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The Church’s Second World War is twisted and distorted in the popular imagination

The heroism and sacrifice of priests living under the Nazis is forgotten

By on Monday, 21 October 2013

Priebke's funeral last week (AP)

Priebke's funeral last week (AP)

 

I was reading The Abomination by Jonathan Holt when something pulled me up short. It’s an upmarket Dan Brown style whodunit set in Venice. Someone – perhaps the Vatican – is behind the assassination of female priests. Watch out lady vicars, Pope Francis is behind you! That was too silly to give me pause. But then an old Italian partisan popped up in the story, remembering how the cowardly local priests ran away from the Nazis during the war. I recall rather different stories about partisans, priests and Nazis in Italy – true stories.

The news that the Vatican had refused a public requiem Mass for an unrepentant Nazi reminded me of one real abomination. The Nazi in question, Erich Priebke was an SS officer in charge of carrying out a reprisal for a partisan attack. On 24 March 1944, 335 people, mainly civilians from a rural Roman suburb, were taken into the tunnels of some disused quarries, forced to keel, and shot individually with a single bullet to the head. One prisoner, who confessed he was a deserter from the Austrian army, was permitted to live. He later recalled the courage of Father Pietro Pappagallo who had been arrested for helping Jews, allies and partisans escape the Nazis. The priest had blessed each victim before they died, knowing that he too would be shot – as indeed he was.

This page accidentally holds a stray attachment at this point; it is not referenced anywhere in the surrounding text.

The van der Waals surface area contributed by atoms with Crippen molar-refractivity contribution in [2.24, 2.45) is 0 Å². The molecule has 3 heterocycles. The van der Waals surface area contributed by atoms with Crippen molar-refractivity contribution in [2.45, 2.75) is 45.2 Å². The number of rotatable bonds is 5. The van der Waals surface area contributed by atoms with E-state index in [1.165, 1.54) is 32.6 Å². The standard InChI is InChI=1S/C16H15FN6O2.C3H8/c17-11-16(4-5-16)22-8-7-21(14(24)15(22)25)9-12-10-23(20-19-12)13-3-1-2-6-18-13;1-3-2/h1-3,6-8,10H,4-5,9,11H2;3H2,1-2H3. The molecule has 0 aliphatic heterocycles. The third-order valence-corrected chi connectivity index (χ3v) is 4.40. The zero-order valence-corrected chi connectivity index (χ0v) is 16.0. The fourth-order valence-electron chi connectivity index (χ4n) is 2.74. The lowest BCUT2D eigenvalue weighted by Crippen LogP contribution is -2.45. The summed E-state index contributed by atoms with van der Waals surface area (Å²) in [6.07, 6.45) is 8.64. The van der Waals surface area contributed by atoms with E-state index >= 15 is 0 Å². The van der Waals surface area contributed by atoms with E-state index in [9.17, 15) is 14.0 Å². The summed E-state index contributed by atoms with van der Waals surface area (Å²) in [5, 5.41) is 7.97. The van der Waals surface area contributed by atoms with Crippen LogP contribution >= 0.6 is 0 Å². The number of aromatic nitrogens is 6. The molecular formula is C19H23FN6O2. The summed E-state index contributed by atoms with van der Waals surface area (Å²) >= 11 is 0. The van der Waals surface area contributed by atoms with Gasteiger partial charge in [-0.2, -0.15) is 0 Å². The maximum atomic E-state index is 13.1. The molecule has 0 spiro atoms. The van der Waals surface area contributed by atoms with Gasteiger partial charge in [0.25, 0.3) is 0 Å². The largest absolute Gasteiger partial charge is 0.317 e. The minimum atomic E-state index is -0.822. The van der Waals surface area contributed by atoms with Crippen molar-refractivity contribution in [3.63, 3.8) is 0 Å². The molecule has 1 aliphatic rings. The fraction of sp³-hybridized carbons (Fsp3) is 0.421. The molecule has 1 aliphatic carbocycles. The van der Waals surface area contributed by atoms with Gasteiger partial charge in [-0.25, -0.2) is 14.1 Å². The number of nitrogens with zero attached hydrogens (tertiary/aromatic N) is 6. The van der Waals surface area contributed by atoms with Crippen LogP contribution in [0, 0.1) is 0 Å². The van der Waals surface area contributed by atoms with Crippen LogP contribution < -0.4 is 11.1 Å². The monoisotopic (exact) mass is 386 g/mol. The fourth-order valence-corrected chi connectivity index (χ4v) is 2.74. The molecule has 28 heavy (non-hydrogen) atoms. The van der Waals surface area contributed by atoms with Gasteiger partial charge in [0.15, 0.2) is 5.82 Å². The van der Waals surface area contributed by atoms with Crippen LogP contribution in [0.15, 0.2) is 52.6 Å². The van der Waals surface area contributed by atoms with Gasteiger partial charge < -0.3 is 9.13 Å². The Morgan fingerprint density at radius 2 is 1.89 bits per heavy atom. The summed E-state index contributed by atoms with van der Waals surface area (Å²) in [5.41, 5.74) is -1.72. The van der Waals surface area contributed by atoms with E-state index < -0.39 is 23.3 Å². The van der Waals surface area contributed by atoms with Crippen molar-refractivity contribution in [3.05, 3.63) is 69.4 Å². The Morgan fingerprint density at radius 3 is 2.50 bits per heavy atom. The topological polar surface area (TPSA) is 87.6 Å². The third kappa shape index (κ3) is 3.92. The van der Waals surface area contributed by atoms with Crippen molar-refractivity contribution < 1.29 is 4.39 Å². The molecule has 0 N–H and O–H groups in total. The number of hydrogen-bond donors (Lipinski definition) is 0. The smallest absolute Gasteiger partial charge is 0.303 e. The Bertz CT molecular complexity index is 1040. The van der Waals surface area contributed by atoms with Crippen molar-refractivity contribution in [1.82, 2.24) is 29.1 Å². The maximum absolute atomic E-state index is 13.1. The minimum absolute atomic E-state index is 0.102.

Other similar massacres took place in Italy during the war – did the local priests run away there? In the hill village of Sant’Anna di Stazzema, the SS murdered about 560 villagers and refugees on 12 August 1944. The priest Fiore Menguzzo was shot in the church point blank before the hundred parishioners gathered with him were machine-gunned, including pregnant women and children. Finally, in the early autumn of 1944 the Nazis killed seven hundred and seventy civilians from the village of Marzabotto south of Bologna for the support they had given to partisans and resistance fighters. Described as “bandits” 45 of the dead were less than two years old and 110 were less than ten. But many other lives were saved by the parish priest Don Giovanni Fomasini, who was caught burying the victims against Nazis commands, and was shot for his actions, one of five priests the Nazis killed in the area.

Fiction has a nasty way of insinuating its way into claims of being “fact”. As Priebke lies buried with the contempt of the Vatican heaped upon him we should remember not only the abomination he took part in, and others like it, but also the courage of the priests who died with the victims and for them. It’s not enough to uncover scandals to make a better world, the light of the good should also be seen, as an example to us all. We hear a great deal about priests who have erred, less about the good done by the vast majority of the clergy, or the exceptional sacrifices of a few.